Stan Foote

Going, going, gone: 2019 in review

A look back at the ups and downs and curious side trips of the year on Oregon's cultural front

What a year, right? End of the teens, start of the ’20s, and who knows if they’ll rattle or roar?

But today we’re looking back, not ahead. Let’s start by getting the big bad news out of the way. One thing’s sure in Oregon arts and cultural circles: 2019’s the year the state’s once-fabled craft scene took another staggering punch square on the chin. The death rattles of the Oregon College of Art and Craft – chronicled deeply by ArtsWatch’s Barry Johnson in a barrage of news stories and analyses spiced with a couple of sharp commentaries, Democracy and the arts and How dead is OCAC? – were heard far and wide, and the college’s demise unleashed a flood of anger and lament.

The crashing and burning of the venerable craft college early in the year followed the equally drawn-out and lamented closure of Portland’s nationally noted Museum of Contemporary Craft in 2016, leaving the state’s lively crafts scene without its two major institutions. In both cases the sense that irreversible decisions were being made with scant public input, let alone input from crafters themselves, left much of the craft community fuming. When, after the closure, ArtsWatch published a piece by the craft college’s former president, Denise Mullen, the fury hit the fan with an outpouring of outraged online comments, most by anonymous posters with obvious connections to the school.

Vanessa German, no admittance apply at office, 2016, mixed media assemblage, 70 x 30 x 16 inches, in the opening exhibit of the new Jordan Schnitzer Museum of Art at Portland State University. Photo: Spencer Rutledge, courtesy PSU

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DramaWatch: Drammys for all

This year's Portland theater awards put the spotlight on inclusion. Plus: "Indecent" opens in Ashland, "Wicked" flies back into town.

The annual Drammy Awards ceremony, which celebrates outstanding work in Portland-area theater, is a warm and welcoming event. How welcoming? Well, so much so that, after one acting award was announced, the evening’s host, Carla Rossi, observed, “That is the only instance in which it is acceptable to rise and cheer at the words ‘Nazi sympathizer.’”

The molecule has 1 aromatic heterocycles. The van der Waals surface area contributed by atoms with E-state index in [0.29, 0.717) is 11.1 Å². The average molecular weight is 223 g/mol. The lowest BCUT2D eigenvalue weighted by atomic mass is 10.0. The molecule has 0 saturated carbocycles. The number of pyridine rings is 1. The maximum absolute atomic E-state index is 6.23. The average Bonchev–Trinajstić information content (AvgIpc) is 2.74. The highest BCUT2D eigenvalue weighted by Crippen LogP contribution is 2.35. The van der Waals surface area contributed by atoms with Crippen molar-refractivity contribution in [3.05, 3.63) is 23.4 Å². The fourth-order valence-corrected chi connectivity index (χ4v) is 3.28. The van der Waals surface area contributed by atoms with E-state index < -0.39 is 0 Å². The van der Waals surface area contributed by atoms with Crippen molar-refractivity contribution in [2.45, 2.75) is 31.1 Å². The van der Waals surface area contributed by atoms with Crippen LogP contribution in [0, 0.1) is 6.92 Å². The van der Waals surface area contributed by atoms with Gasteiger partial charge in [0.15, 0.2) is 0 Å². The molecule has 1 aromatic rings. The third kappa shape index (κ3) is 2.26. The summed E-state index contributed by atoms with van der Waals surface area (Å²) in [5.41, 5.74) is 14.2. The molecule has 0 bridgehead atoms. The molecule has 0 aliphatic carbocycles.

Drag clown Carlo Rossi was emcee at an inclusionary Drammy Award ceremony. Photo: Scott Fisher/Sleeper Studios

Of course, the assembled theater artists and fans at last week’s party at The Armory weren’t cheering a Nazi sympathizer, but rather the portrayal of one, by Michael J. Teufel, who picked up a trophy for Outstanding Supporting Actor in a Musical as an unsavory character in Cabaret. Actual Nazis and their sympathizers weren’t among the welcome. As that production of Cabaret, by Fuse Theatre Ensemble, turned into the night’s big winner, acceptance speeches were peppered with what came to seem like the show’s unlikely mantra: “Fuck fascism!”

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Crazy fun with Pete the Cat

Oregon Children's Theatre's musical version of the popular kids' books is bright and tuneful and a treat for kids and adults alike

“That was kind of crazy. Also kind of funny, right?”

– Pete the Cat (Dave Cole), Pete the Cat: The Musical

Pete himself might as well have been reviewing this lively, fun, infectious musical, the latest from the ambitious Oregon Children’s Theatre, running through Feb. 18 in the Newmark Theatre.

To start its 30th season last October, OCT teamed with six other children’s theater companies around the nation to commission and premiere Judy Moody & Stink: The Mad, Mad, Mad, Mad Treasure Hunt, an adaption of a popular children’s book series by Megan McDonald. This time around, it’s another ambitious children’s book adaptation – Eric Litwin’s Pete the Cat tales – that Artistic Director Stan Foote has been trying to bring to the Portland stage since at least 2014. He finally secured rights to put on this musical adaptation, which was commissioned and developed by New York’s Theatreworks USA.

Pete goes to school and breaks the rule. Photo: Owen Carey

While the storyline doesn’t matter all that much – Pete is forced to try out being a housecat for a week when he’s caught by the cat-catcher, and ends up with the Biddles, where he takes on a mission to inspire second-grader Jimmy (17-year-old actor Jackson Wells) to paint something beautiful to pass art class. What matters is the entertainment, and Pete the Cat and company deliver it in spades.

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